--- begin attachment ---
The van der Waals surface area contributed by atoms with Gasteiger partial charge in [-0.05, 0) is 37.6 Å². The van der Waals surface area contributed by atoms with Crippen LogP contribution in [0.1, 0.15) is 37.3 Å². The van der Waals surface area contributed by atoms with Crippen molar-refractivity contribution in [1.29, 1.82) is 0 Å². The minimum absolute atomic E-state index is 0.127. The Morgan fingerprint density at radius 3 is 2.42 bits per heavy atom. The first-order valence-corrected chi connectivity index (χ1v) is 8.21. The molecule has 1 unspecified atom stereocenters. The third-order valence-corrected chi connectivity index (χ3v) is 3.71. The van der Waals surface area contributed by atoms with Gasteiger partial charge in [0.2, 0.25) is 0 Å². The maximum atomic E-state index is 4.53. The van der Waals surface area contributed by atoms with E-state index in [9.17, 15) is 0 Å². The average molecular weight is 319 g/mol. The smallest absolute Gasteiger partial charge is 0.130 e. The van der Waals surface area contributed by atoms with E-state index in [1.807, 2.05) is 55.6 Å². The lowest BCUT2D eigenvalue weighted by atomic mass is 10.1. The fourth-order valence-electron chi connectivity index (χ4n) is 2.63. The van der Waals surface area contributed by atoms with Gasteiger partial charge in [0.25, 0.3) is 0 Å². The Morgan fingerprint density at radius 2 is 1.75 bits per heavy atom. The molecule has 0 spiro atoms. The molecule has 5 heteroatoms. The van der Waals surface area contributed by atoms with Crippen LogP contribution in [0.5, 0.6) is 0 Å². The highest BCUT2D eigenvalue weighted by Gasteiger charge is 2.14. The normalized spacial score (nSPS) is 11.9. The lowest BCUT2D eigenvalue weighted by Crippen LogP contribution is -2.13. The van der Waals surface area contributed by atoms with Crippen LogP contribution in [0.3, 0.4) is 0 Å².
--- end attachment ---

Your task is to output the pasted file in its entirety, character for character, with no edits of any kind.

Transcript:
The van der Waals surface area contributed by atoms with Gasteiger partial charge in [-0.05, 0) is 37.6 Å². The van der Waals surface area contributed by atoms with Crippen LogP contribution in [0.1, 0.15) is 37.3 Å². The van der Waals surface area contributed by atoms with Crippen molar-refractivity contribution in [1.29, 1.82) is 0 Å². The minimum absolute atomic E-state index is 0.127. The Morgan fingerprint density at radius 3 is 2.42 bits per heavy atom. The first-order valence-corrected chi connectivity index (χ1v) is 8.21. The molecule has 1 unspecified atom stereocenters. The third-order valence-corrected chi connectivity index (χ3v) is 3.71. The van der Waals surface area contributed by atoms with Gasteiger partial charge in [0.2, 0.25) is 0 Å². The maximum atomic E-state index is 4.53. The van der Waals surface area contributed by atoms with E-state index in [9.17, 15) is 0 Å². The average molecular weight is 319 g/mol. The smallest absolute Gasteiger partial charge is 0.130 e. The van der Waals surface area contributed by atoms with E-state index in [1.807, 2.05) is 55.6 Å². The lowest BCUT2D eigenvalue weighted by atomic mass is 10.1. The fourth-order valence-electron chi connectivity index (χ4n) is 2.63. The van der Waals surface area contributed by atoms with Gasteiger partial charge in [0.25, 0.3) is 0 Å². The Morgan fingerprint density at radius 2 is 1.75 bits per heavy atom. The molecule has 0 spiro atoms. The molecule has 5 heteroatoms. The van der Waals surface area contributed by atoms with Crippen LogP contribution in [0.5, 0.6) is 0 Å². The highest BCUT2D eigenvalue weighted by Gasteiger charge is 2.14. The normalized spacial score (nSPS) is 11.9. The lowest BCUT2D eigenvalue weighted by Crippen LogP contribution is -2.13. The van der Waals surface area contributed by atoms with Crippen LogP contribution in [0.3, 0.4) is 0 Å².